But like the Cloud, we have the ability to choose which files we upload, and which files we download. This is an incredible choice and gives us full power over what we think about, and how we feel. Of course with great power comes great responsibility. (Peter Parker) So when we come to fully realize that only we have full power to engage our Cloud and focus on certain files, we can either celebrate in that knowledge, or cringe from its horror!

Some of us who struggle with PTSD have files that would horrify other people. Trauma that is our own personal heart of darkness. So every day we have this choice. Which files do we download? Which files do we keep in the Cloud, and for how long?

PTSD can feel like a broken record. The same files keep downloading. Even when we try to think about something else, to create something new and good, the old file shows up again. Where’s the pop-up blocker for the trauma thoughts?

Dr. Wayne Dyer said, “Initiate a habit of choosing thoughts and ideas that support feeling good and powerful and elevate you to a higher level of consciousness.”

Who wouldn’t do that if they could? Ah, but you can, grasshopper. The key word is habit!

Too often we feel helpless to these intrusive files. But the more often we practice not reacting to them, but calmly saying, “Not now,” and sending them back to the Cloud, the easier it gets, and the less they “pop up.” It takes practice. Mind practice.

Have you ever had the cascading pop-ups on your computer screen? That’s what those intrusive thoughts can feel like. And what do we do when that happens? We usually have to re-start. Same with our Mind. Re-start, and then install an anti-virus.

For me, the anti-virus is God. I could not control these thoughts, my Mind, the Cloud, without calling on God’s strength, mercy and grace. For if I cannot love these thoughts away, God can. Only the thoughts of God can “elevate you to a higher level of consciousness.”

The more of the strength and faith in the Divine I can upload into my Cloud, the more power I have over negative downloads.

Of course the negative files exist, and there are times and places they need to be downloaded and dealt with, but it needs to be of MY choosing, not random.

There are also times the negative files will keep popping up because we need to deal with something. Often, it’s when we need to do the next healing step, and that’s okay. Just listen to your instinct. You will know when the pop-ups are unnecessary, and when it’s time for an “operating system update.”

The choice is always ours. Even when it doesn’t feel like it, just try it! Own it. Choose it.

A Course in Miracles sums this up beautifully:

“And so again we make the only choice that ever can be made; we choose between illusions and the truth, or pain and joy, or hell and Heaven. Let our gratitude unto our Teacher fill our hearts, as we are free to choose our joy instead of pain, our holiness in place of sin, the peace of God instead of conflict, and the light of Heaven for the darkness of the world.”                                                                                      -A Course in Miracles, Lesson 190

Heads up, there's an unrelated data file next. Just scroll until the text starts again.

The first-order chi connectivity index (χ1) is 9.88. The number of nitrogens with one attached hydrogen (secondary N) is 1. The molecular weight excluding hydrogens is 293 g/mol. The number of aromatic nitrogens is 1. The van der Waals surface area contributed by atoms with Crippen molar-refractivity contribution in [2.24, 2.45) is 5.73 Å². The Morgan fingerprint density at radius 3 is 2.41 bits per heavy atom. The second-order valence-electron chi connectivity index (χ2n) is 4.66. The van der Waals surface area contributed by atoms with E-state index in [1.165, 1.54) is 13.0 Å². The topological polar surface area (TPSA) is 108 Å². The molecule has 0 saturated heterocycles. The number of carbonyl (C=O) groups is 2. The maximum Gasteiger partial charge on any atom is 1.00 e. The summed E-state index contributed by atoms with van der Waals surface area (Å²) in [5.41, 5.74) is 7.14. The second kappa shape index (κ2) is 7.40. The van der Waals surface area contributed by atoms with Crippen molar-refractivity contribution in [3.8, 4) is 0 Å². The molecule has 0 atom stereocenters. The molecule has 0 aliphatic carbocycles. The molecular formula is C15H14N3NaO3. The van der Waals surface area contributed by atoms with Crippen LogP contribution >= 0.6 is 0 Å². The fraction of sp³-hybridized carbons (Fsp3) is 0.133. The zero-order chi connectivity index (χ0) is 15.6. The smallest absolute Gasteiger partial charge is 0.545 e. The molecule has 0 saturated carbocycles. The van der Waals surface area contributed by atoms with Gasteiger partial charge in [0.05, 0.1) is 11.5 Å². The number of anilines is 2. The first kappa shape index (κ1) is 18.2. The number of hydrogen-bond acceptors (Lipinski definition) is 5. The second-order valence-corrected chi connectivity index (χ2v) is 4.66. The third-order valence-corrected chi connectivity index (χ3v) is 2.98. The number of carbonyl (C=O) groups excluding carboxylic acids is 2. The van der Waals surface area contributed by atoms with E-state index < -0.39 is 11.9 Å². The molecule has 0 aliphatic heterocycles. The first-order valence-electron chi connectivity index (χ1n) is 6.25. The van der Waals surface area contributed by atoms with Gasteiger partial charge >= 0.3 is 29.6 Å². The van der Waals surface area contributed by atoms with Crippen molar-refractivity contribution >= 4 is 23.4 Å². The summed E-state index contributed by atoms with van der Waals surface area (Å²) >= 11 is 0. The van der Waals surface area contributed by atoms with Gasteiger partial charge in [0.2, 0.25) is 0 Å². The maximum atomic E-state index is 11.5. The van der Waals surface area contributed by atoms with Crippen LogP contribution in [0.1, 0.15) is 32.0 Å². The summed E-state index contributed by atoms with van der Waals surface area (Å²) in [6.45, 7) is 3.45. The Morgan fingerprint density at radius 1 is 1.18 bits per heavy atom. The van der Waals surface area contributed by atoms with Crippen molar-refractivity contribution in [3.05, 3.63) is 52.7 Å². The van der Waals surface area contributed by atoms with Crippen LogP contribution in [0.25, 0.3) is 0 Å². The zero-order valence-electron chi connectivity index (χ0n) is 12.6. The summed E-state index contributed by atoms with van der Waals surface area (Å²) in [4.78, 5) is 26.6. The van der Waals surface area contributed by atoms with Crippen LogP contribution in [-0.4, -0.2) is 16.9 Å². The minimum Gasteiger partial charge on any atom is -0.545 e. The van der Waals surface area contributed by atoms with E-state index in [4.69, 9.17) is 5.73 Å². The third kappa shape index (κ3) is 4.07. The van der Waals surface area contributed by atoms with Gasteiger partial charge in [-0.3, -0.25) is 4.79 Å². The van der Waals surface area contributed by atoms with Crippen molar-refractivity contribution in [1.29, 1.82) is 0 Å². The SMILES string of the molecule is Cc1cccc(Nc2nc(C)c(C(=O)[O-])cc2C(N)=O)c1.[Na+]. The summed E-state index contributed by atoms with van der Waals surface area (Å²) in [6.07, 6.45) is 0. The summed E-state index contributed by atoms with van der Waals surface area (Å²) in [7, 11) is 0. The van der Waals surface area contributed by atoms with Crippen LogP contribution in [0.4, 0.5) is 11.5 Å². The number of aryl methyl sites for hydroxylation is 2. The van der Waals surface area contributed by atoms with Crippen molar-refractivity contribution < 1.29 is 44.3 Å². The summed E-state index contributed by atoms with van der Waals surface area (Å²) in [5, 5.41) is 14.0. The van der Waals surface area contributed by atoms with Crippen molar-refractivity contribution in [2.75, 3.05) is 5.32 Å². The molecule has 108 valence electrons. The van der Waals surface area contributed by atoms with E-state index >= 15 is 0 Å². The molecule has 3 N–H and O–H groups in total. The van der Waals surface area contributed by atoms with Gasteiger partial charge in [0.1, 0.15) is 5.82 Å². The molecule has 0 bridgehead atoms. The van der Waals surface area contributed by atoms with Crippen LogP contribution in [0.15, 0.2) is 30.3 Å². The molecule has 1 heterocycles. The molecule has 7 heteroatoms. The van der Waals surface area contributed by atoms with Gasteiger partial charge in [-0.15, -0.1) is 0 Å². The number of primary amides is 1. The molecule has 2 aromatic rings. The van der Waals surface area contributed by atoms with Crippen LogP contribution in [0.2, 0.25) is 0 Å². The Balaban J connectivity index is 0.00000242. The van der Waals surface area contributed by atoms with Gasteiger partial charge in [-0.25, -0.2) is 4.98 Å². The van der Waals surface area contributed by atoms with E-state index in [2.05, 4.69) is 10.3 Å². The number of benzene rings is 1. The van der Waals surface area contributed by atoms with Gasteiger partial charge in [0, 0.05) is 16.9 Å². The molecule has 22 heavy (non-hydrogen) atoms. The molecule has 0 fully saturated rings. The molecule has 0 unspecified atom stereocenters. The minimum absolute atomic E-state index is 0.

Never underestimate the power of your thoughts.

What are you uploading?

Keep throwing light on the darkness.

You are Still Beloved.

Victoria McGee

 

 

HOW BIG IS YOUR BRAVE?

When I first heard this lyric in the song “Brave” by Sara Bareilles, I was struck by what a profound question it is. How big is your brave?

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This week, as our hearts are turned to Paris and the traumatic events there, the idea of courage and bravery come up for all of us. We all have questions: What would I do in that situation? Are we living in a new normal? How big is my brave?

Trauma survivors know the answer to that. Wherever we are in our healing, we know we have survived what would be unthinkable for most people. If you are new in your healing process, that is enough to know. If you are well into your healing, you know the courage needed to heal is sometimes more than that of surviving the trauma. But you also know the well of courage is bottomless. Even if we lose courage one day, the next day we awaken ready to fight the good fight again.

A Course in Miracles states “there is no order of difficulty in miracles.” I often apply that thinking to trauma and healing. There is no order of difficulty in surviving trauma. If 100 people went through the exact same trauma, they would react and deal with it in 100 different ways. We bring into our trauma a set of beliefs, feelings, thought patterns, culture, and maturity that are uniquely ours. We can never say another person’s similar trauma is more or less difficult than our own.

There are traumas we can look at and know they are more harrowing and difficult to heal, yes. I’m talking about similar trauma. We have an unnecessary tendency to make comparisons. We need to remove all judgment from trauma healing. In a situation needing love, judgment is a profound lack of love.